Westminster Mismanagement

SNP HS2 Manifesto pledge has Midlands in a panic

High Speed TrainsSNP HS2 Manifesto pledge has Midlands in a panic (needlessly). The SNP manifesto commitment to HS2 starting in Scotland simultaneously to the creation of the Birmingham London Link has caused a fair bit of panic in the Midlands. Partly as they worry that no deal will be done and the project will be cancelled, and partly as they hadn’t read the manifesto.

As a fairly vocal Scottish opponent of HS2 this led to me being asked onto two Midlands radio stations to discuss what the SNP holding the balance of power would mean to the project in their area. Appearing alongside me on both shows was pro-HS2 rail researcher Jim Steer from Greenguage21, who knew his stuff (had read the manifesto) and tended to agree with the SNP’s policy.  First we did BBC Radio Coventry with Shane O’Connor and then BBC Radio West Midlands with Adrian Goldberg.

The key points made were that Scotland pays a population percentage share of such capital projects (Barnet consequentials almost never apply in such cases) but the PWC report used by the Government to justify the project used figures more than 12 years out of date, and also predicted that the economies of Aberdeen and Dundee would shrink by £310 million a year due to the changes in Scottish rail services, costing tens of thousands of Scottish jobs.

Shane had a good laugh when I pointed out that Scotland was asked “to lead the UK not to leave it” and that Westminster was now panicking as Nicola Sturgeon seems to be planning to take them up on the offer.

Adrian Goldberg’s line of attack was more aggressive and sceptical but I pointed out that government after government had been putting all the UK’s economic eggs in the same basket and if we want fairer distribution of prosperity we need to start thinking about the rest of the UK, not just rail services to service London.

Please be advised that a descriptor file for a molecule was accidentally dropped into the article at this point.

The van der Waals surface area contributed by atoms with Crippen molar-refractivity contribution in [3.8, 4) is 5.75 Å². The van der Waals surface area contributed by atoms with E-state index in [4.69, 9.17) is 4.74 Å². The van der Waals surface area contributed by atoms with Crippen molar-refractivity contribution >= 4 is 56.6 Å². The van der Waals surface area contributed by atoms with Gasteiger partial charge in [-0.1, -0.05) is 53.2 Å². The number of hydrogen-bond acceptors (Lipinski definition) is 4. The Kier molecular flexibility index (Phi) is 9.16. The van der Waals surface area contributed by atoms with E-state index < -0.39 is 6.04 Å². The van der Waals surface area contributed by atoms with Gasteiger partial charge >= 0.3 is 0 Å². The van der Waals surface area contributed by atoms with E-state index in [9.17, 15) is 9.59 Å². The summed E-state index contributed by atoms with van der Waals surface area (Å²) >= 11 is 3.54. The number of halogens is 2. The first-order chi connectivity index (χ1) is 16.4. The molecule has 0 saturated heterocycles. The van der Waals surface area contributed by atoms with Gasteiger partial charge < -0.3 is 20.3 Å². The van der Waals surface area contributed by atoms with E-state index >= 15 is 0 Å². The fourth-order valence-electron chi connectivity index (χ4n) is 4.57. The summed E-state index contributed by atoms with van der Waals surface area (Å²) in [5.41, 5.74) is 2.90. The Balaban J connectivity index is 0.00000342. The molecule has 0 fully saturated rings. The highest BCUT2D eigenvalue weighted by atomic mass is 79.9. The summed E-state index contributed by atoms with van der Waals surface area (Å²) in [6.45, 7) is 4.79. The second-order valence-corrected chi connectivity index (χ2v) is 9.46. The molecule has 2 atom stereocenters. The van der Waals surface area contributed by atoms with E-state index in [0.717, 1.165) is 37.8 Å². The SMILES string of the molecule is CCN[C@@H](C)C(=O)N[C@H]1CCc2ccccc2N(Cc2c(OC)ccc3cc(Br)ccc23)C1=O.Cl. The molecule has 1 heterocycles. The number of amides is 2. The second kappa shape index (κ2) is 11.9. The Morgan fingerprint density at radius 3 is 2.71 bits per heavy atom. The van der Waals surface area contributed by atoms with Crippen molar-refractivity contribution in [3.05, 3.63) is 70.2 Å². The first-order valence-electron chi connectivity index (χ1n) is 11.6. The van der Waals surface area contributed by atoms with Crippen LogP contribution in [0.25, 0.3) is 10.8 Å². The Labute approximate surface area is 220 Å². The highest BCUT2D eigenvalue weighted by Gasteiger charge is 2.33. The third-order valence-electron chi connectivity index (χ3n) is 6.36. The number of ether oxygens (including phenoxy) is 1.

Jim made a good point, which is that the UK is missing an overall integrated transport system and therefore some investment in Scotland to facilitate HS2 is probably the right way to go.

Of course what people don’t seem to have realised is that there will be enough Tory and Labour / LibDem MPs voting for HS2 without it starting simultaneously in Scotland that it will happen anyway.  The SNP therefore wins if it starts here and if it doesn’t, then the unionists will have presented a clear case study on how Westminster isn’t willing to invest in Scotland and the North East of England. If HS2 does get built I hope it does start here, however, I still have my doubts about the entire project no matter where it starts, and I don’t accept PWC’s economic analysis as valid, so I would urge the SNP to make sure that a problem cost benefits analysis with up to date passenger productivity survey work is being done as part of the negotiations.

Update: Victory – Since the UK government has now been forced to admit that Hs2 will never reach Scotland.  The civil servants who compile the GERS report have confirmed to Business for Scotland that they will now refuse to accept any contributions to the cost of Hs2 on Scotland’s behalf.

Business for Scotland – Prosperity for Scotland – Join us now

Further reading

The hidden cost of the Union – HS2

Darling u-turns to cover up HS2 mistake #Indyref

Darling’s HS2 blunder to cost Aberdeen and Dundee £316m a year

Westminster’s HS2 folly will cost Scottish jobs

HS2 rail benefits to economy ‘unclear’, says National Audit Office 

High-speed trains to be hit by Scots delay | Herald Scotland

Eddington Transport study – HS2 low priority for investment 

Does there need to be an economic case for high-speed rail?

About the author

Gordon MacIntyre-Kemp

Gordon MacIntyre-Kemp is the Founder and Chief Executive of Business for Scotland. Before becoming CEO of Business for Scotland Gordon ran a business strategy and social media, sales & marketing consultancy.

With a degree in business, marketing and economics, Gordon has worked as an economic development planning professional, and in marketing roles specialising in pricing modelling and promotional evaluation for global companies (including P&G).

Gordon benefits (not suffers) from dyslexia, and is a proponent of the emerging New Economics School. Gordon contributes articles to Business for Scotland, The National and Believe in Scotland.


  • Forget HS2 we should be building Elon Musks Hyperloop. Far cheeper and far faster. Glasgow to London in 1 hour for 20 quid. It can apparently be be built for 4 billion quid and can be built on existing rail and road routes. Less planning issues and a fast build time.

  • Having recently driven from West Sussex to Scotland through the development of the so-called “smart” motorways, and from the Sheffield area up the M1 and A1(M), it seriously looks as if there is a concerted effort to make driving so tedious and time consuming that HS train services will be able to charge any astronomical price they choose.

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